Janes, Carmazzi to discuss evolution of dance

Christopher A. Record | Provided photo
Sasha Janes and Rebecca Carmazzi, pictured above, will lead Chautauqua Dance Circle’s lecture “Transitions: Classical to Contemporary Ballet” at 3:30 p.m. today in the Hall of Christ.

The iconic image of a tutu-fitted classical ballerina may be legendary, but it’s not permanent.

In a world of perpetual progress and transformation, dance is not immune to change. Recent developments in dance have seen a shift toward modern and contemporary movement, which often means reshaping the way people think of the quintessential ballerina.

This transition from conventional to current dancing is the focus of the Chautauqua Dance Circle’s next lecture at 3:30 p.m. today in the Hall of Christ. The lecture, titled “Transitions: Classical to Contemporary Ballet,” will be led by Sasha Janes, associate artistic director of the Charlotte Ballet, and Rebecca Carmazzi, a former professional dancer.

Janes and Carmazzi plan to speak on the evolution of ballet, starting in the 19th century and working their way up to what audiences see on stage today. Their talk will be accompanied by a demonstration, as Janes and Carmazzi plan to physically illustrate various dance positions in order to give audience members visual points of reference.

“We’ll be showing classical and contemporary poses, and showing how similar — yet abstract and different — they can be,” Carmazzi said.

According to Janes, the dance revolution truly began with George Balanchine, a choreographer who was groundbreaking in the way he was able to utilize ballet technique in a contemporary fashion. He played with the traditional shapes of dance and elevated the musicality of ballet, Janes said.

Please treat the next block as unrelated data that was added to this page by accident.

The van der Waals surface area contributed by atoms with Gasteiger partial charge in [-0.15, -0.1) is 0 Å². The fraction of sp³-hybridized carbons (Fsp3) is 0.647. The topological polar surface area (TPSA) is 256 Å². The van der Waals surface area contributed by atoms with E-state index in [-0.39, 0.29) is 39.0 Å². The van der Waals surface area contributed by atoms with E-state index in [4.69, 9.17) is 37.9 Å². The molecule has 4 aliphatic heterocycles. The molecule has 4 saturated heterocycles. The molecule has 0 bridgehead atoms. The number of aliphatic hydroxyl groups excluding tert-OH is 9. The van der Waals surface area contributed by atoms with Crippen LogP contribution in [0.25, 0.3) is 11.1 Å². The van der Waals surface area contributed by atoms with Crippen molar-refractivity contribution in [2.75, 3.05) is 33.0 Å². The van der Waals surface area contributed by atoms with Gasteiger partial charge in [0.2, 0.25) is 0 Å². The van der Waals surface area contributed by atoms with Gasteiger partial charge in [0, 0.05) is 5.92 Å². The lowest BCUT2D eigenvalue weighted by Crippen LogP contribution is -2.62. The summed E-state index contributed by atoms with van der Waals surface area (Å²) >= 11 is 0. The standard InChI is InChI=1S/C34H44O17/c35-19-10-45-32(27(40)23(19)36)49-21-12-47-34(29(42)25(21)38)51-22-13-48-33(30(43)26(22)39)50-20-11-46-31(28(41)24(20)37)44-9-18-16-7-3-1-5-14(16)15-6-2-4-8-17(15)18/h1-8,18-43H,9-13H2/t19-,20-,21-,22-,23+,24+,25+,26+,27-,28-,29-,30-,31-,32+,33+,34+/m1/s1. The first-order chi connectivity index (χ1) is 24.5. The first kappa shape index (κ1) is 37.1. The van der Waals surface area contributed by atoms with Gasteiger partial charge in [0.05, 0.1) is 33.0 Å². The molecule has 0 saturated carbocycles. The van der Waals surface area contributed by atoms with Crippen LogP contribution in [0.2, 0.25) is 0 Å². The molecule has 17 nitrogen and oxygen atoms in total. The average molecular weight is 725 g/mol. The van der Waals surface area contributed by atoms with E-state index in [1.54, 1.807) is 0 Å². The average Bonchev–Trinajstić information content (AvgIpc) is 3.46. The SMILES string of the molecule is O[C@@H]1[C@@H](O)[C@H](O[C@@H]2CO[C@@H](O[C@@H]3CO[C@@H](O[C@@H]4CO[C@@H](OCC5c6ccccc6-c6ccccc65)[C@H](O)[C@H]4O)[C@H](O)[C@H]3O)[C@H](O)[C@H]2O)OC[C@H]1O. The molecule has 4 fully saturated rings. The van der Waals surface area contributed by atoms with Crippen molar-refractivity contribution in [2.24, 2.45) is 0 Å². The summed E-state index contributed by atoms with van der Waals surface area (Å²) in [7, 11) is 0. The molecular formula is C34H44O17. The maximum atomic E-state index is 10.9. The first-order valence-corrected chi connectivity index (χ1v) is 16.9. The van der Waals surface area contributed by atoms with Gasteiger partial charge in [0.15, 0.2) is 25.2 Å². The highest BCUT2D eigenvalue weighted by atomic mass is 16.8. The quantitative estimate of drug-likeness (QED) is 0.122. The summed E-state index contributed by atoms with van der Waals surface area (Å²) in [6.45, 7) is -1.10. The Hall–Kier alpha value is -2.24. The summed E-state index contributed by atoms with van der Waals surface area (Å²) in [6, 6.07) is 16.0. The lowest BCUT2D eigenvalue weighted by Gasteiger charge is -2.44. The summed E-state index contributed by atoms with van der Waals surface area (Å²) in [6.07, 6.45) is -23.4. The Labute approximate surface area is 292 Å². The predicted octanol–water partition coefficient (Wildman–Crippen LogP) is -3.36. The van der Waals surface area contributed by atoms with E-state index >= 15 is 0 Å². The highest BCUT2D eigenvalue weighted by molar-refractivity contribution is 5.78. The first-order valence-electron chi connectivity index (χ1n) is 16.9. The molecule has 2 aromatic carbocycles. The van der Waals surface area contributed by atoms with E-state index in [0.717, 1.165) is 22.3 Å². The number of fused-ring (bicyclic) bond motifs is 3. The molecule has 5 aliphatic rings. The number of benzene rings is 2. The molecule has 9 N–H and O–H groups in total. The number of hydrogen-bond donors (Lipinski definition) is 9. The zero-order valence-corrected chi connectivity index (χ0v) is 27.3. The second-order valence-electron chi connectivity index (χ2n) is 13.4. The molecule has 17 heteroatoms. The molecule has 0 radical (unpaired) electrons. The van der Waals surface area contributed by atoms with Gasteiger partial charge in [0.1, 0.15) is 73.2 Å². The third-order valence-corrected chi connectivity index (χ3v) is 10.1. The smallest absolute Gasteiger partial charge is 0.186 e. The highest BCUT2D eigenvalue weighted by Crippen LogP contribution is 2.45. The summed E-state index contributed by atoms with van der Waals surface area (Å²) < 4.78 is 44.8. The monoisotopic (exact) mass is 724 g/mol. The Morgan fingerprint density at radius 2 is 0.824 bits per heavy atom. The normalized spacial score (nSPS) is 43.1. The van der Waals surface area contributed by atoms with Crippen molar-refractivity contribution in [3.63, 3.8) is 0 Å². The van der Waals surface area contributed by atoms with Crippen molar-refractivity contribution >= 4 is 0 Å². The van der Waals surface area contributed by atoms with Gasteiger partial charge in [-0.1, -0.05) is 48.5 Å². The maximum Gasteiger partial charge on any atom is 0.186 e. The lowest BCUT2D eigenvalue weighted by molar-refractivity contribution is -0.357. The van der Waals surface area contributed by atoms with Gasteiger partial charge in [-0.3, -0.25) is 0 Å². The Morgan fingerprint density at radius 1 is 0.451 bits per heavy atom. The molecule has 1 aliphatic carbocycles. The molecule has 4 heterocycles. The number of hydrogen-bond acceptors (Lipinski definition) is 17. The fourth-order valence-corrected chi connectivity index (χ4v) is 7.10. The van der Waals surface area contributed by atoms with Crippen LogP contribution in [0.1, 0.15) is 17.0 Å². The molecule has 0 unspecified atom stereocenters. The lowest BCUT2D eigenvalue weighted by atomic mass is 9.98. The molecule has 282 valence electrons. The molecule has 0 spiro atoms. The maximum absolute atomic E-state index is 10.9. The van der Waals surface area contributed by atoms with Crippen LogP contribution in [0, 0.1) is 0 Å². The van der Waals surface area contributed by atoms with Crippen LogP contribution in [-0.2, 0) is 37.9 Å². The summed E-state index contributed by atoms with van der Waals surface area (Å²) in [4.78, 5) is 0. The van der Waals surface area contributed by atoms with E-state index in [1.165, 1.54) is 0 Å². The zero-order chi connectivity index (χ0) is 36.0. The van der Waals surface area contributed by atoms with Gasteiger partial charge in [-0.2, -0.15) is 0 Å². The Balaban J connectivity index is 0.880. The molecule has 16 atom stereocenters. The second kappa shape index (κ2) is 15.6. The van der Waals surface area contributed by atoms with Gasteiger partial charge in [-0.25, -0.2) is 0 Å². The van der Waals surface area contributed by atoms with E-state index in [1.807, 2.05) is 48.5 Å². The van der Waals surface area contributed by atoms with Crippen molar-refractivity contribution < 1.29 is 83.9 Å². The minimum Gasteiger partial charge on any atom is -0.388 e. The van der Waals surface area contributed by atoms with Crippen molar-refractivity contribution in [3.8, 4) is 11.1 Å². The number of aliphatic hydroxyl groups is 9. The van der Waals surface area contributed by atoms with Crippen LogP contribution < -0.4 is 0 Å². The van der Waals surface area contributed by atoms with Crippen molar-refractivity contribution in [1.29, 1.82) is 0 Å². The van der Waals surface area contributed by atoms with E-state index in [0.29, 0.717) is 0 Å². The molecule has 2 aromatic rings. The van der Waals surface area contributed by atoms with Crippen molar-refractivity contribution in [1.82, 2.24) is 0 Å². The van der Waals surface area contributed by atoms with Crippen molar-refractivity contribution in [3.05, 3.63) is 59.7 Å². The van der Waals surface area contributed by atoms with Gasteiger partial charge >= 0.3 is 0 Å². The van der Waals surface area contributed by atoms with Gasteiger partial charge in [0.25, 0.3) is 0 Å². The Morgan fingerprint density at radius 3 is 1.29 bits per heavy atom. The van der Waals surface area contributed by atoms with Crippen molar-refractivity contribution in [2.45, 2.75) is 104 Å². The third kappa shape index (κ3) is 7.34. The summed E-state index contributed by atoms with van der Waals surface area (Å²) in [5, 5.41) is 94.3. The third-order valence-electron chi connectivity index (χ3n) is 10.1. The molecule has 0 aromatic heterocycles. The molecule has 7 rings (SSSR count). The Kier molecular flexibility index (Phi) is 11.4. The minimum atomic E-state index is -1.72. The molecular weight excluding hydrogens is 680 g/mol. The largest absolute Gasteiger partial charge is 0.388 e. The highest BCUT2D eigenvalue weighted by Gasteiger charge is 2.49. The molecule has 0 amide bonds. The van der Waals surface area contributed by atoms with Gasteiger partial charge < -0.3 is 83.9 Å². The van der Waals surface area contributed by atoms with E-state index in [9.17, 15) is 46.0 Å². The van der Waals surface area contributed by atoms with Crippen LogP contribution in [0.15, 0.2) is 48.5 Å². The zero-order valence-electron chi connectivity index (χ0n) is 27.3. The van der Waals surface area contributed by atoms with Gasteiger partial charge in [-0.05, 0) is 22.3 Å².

After Balanchine came modern dancers like Martha Graham and Merce Cunningham, performers who were a bit edgier and a bit more daring, Janes said, and who weren’t afraid to abandon traditional conventions of dance, like wearing pointe shoes and tutus. Janes compared their influence in the dance sphere to the influence of modern painters in the art world.

 “You have the great artists like Rembrandt, who would make a painting that looks like a photograph,” Janes said. “Then you have the modernists like Picasso, who just started messing with art, abstracting it. They’re still artists, though, and they’re still using the same composition. The modernists were just experimental, pushing the boundaries of tradition.”

In the same way, Janes believes that, while dance styles may differ, all carry artistic weight. Although the final choreographic products may be visually different, dance all boils down to the same classic fundamentals.

“Ballet is always going to be there,” Janes said. “It’s like learning an instrument. You always learn a classical instrument first — if you want to be a great guitarist, you first learn classical guitar. It’s the same in dance.”

While Janes said that dance is continuously progressing and possibly moving away from classical ballet, he doesn’t necessarily see it as a bad thing. People must be able to strike a balance between tradition and innovation without losing either one, he said.

“It’s the future of dance,” he said of contemporary ballet. “I think we’ll always have the classics, but audiences are exposed to many different forms of dance now. I think it is probably a good thing that we’ve propelled dance forward.”

Janes and Carmazzi plan to explore the ever-changing face of dance further during today’s lecture. Above all else, they hope the audience leaves their talk with a greater knowledge and understanding of the art form they’ve dedicated their lives to.

“It’s always important to educate the audience,” Janes said. “The greater background and knowledge you have of dance, the greater appreciation you have for the art form.”